weaknesses or delays in not having the guarantor expressly and directly
agree to such covenant in the guaranty.
the guaranty. Take the example of a guaranty of a $1 million loan that
says that the liability of the guarantor is limited to 1/3 of the debt. If
the loan is reduced to $300,000 after recourse against the borrower and sale
of collateral, the most the guarantor can be held liable for is $100,000
(1/3 of the remaining debt of $300,000). If the guaranty had instead
provided that the liability was limited to 1/3 of the debt when the loan was
made (plus any subsequent increases), then the guarantor could have been
made liable for the full $300,000. Another common limitation error is the
use of an expiration date that does not take into account extended
collection periods after the loan’s maturity date or contractual
extensions of the maturity date
No notarization. Guaranties
need not be notarized in California to be enforceable.
However, notarization can defeat the guarantor’s argument that he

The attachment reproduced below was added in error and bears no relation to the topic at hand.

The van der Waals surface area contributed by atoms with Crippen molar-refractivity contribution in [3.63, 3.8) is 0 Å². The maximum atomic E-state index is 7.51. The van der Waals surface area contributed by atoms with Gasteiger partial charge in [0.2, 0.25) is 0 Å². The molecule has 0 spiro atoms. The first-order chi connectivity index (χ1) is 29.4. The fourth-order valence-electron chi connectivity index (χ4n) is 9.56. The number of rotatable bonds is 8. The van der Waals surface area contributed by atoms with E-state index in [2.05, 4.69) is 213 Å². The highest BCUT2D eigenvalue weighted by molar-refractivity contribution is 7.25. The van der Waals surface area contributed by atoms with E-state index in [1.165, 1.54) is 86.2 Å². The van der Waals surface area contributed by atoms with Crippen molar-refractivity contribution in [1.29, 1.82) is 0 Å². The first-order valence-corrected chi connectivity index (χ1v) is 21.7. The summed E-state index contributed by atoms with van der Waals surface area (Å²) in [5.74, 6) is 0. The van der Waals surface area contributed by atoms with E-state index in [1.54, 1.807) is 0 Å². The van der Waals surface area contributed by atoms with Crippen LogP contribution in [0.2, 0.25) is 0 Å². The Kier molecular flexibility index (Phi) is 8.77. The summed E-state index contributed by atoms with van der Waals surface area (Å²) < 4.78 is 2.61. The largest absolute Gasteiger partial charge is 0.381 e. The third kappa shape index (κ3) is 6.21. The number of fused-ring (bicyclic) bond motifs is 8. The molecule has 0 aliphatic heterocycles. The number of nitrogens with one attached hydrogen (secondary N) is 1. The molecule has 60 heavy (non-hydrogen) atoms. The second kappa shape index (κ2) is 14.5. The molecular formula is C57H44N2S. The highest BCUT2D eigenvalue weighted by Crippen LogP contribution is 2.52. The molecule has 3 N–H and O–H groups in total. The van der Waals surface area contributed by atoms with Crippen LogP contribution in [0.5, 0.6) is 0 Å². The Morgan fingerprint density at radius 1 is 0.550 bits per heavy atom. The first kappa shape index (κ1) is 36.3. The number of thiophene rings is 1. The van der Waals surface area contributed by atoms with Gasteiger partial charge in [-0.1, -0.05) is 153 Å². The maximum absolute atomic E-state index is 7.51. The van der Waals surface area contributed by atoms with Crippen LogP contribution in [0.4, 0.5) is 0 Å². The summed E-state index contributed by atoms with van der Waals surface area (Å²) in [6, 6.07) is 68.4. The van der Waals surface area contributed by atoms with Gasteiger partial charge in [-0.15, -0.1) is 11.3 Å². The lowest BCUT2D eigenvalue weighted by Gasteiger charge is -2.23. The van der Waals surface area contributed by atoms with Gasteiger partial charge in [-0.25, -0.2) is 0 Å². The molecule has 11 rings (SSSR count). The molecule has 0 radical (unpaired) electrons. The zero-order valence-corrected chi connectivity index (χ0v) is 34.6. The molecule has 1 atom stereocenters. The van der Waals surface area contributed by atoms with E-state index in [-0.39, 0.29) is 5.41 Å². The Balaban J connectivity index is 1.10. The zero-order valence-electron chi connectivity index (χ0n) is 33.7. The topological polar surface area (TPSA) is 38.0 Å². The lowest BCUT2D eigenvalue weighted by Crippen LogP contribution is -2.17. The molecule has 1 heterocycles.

or she did not actually sign the guaranty. Another helpful step is to
include the guarantor’s home address to facilitate service of process.
recourse against the guarantor. If a guaranty is secured by real
property in California, then the lender is subject to the various risks
presented by the “one form of action” rule, including the inability to
enforce the guaranty against anything other than the real property.
whether the guarantor’s consent should be obtained. Banks should
always carefully consider obtaining the written consent of the guarantors to
any loan modification to avoid litigating the argument that the modification
changed the guaranteed obligation beyond the guarantor’s legitimate
to October 2009 Lending & Credit Digest>
Wheeler is senior counsel at Buchalter Nemer and specializes in
representing independent banks. He can be reached at 415-227-3530
This article provides general information only and may not be construed as
legal advice to anyone.